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Austar hearing founded in 2003, as a national high-tech enterprise, Austar has been dedicating to improve the hearing of hearing-impaired people through the advanced technology. Our business covers hearing aids, hearing devices and Audiology-related equipments.

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Exercise Your Way To Health and Good Hearing

Exercise Your Way To Health and Good Hearing!


Every doctor has one prescription ready for patients: keep your body healthy through diet and exercise!

This suggestion may include a diet full of plenty leafy greens or getting extra steps by parking the car a little further away from the office. Regardless of your method of staying fit, it has been proven time and time again that your quality of life benefits from an active, healthy lifestyle. This doesn’t stop with toned muscles and a heightened stamina. Studies have shown that exercise (especially in women) is related to a decreased risk of hearing loss.


Here is our version of a Wellness Prescription for Health:
Exercise! Yes, adding even just 20 minutes of aerobic exercise can help do the trick. Keeping up with exercise helps you maintain a healthy body weight. This helps lower the odds of hearing loss in the future!

Just say no to smoking! Smoking can lead to hearing loss… and yes, this even includes second hand smoke. Yellow skin and black lungs are not the only thing that await, so think before you light up.

Be careful of NSAID pain relievers. Taking over the counter pain relievers that include ibuprofen or acetaminophen too frequently can lead to damage in the ear. This can result in unneeded hearing loss. Try to take these medications only when absolutely necessary.

Turn the volume down on your headphones and earbuds. Setting your volume settings to 60% limits how loud a phone or MP3 player can play music automatically. Your ears will thank you… as well as your companions.
Include fruits and vegetables in your diet. You especially want to try and eat ones that have magnesium and antioxidants (berries, leafy greens, bananas, avocados, etc..).
Always remember to wear hearing protectors when attending loud events or recreational activities. This can include concerts, yardwork, sporting events… any gathering that makes your heart flutter, not out of affection, but reverb! Hearing protectors are comfortable and easy to use for all types of ears.


When caring for your well-being, don’t forget that your ears are important! Like your knees and your teeth, they need protection. And like the rest of your body, your ears benefit from eating well, getting enough rest and aerobic activities.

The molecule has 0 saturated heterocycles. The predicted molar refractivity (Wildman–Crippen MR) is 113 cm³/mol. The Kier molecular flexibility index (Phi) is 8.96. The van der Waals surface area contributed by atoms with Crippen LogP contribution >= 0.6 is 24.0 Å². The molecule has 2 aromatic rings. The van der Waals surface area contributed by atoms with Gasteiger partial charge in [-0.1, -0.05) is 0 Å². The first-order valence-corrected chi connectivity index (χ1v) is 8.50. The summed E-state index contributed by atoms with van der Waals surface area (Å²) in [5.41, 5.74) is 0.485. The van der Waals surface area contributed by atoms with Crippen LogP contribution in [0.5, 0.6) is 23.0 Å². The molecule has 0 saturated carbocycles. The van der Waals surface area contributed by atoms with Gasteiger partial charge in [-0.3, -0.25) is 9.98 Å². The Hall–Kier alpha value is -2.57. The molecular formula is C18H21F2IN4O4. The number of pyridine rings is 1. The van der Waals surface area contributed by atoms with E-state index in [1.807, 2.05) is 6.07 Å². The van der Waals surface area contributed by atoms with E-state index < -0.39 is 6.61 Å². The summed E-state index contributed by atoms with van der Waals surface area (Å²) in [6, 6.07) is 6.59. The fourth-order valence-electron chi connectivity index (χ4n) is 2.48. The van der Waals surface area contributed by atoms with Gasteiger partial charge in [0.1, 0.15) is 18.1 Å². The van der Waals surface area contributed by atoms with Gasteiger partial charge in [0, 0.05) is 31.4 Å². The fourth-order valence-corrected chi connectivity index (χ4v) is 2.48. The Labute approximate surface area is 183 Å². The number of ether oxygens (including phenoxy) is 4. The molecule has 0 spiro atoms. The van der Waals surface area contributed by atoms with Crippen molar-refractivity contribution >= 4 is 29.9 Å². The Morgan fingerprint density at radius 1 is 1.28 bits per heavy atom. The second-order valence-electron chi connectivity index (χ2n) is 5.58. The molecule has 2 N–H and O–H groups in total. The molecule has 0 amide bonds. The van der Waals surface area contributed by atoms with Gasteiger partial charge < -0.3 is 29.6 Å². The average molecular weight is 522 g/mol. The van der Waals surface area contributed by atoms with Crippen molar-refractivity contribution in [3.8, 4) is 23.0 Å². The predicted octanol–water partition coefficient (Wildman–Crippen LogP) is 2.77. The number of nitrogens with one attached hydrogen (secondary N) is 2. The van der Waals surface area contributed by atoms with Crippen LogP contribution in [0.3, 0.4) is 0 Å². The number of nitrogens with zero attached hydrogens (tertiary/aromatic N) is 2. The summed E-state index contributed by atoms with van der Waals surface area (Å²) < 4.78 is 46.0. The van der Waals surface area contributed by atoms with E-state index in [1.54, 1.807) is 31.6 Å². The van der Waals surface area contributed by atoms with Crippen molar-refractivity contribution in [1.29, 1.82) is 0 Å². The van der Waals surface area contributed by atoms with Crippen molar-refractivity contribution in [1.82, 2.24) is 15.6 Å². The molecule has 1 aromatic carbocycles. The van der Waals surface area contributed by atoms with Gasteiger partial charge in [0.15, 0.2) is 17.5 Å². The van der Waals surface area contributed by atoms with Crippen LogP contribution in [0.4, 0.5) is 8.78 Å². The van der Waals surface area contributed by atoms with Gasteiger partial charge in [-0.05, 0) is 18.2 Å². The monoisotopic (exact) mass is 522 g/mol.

Hearing Knowledge2021-01-18

Is Hearing Loss like Vision Loss

Is Hearing Loss like Vision Loss?

Why do we pay more attention to our vision than our hearing?

Both are very important senses, and both cause us great difficulties if they don’t work effectively. But due to the way we use them, their loss affects us in different ways. Many adults get their vision checked regularly, so why do so many people ignore their ears?



Addressing vision loss
When you go to an optician, you look at a letter chart. If you have a loss of vision, you may not be able to read the lower lines of smaller letters, because they become blurry. Your eyes can’t focus on them.

Another way to understand vision loss is to think of how we age. Over time the eyes gradually lose their ability to focus so close objects become blurry. If you are farsighted you know that seeing things close to you – like reading – become more difficult. This loss of sensitivity to nearby objects does not vary; it is uniform.


Comparing to hearing loss
Like vision, our ears often gradually lose the ability to hear high frequencies, both through damage and aging. However, unlike with vision loss, the actual effects of this are not uniform.

Speech is made up of many different frequencies and tones. If we can’t hear high pitched sounds, we find it hard to understand specific letters such as f, s and t. This is because they contain high frequencies. Such letters can also be drowned out by louder, low-pitched vowels like a, o and u.

In contrast to vision loss where we miss chunks of vision (such as the lower rows on a vision chart), the loss of hearing sensitivity affects many different parts of speech that are scattered throughout the conversation, so random bits of conversation get lost.


Are there similarities with vision and hearing loss
There are clear differences between hearing loss and vision loss. But there are many similarities too:
Healthcare professionals offer solutions for both
Both have stylish and discreet options
Treatment makes it possible to live life fully
The consequences of not treating the problem are similar for both, including tiredness, mental decline and social isolation

 

Vision aids (glasses) versus hearing aids
When people struggle to see, they wear glasses. These “vision aids” help a broad range of people. Whether you wear them for distance, computers, reading or a combination, they work best when an optometrist or ophthalmologist checks your vision, writes a prescription and a professional, such as an optician orders lenses specifically addressing your individual needs – whether you are near-sighted, far-sighted, have astigmatism or a combination of challenges.

The same holds true with solutions for hearing. Since modern hearing aid designs are discreet and stylish – and come in a range of subtle colors – many people find any stigmas to be silly. That’s why our hearing aid wearers are happy that today’s technology-packed aids are cool. Besides, if you hear and see well, your entire world is brighter.

Getting a hearing assessment* is as easy as a vision test. And no drops in your eyes. Plus, with us, it’s free. Contact us and make an appointment to get started.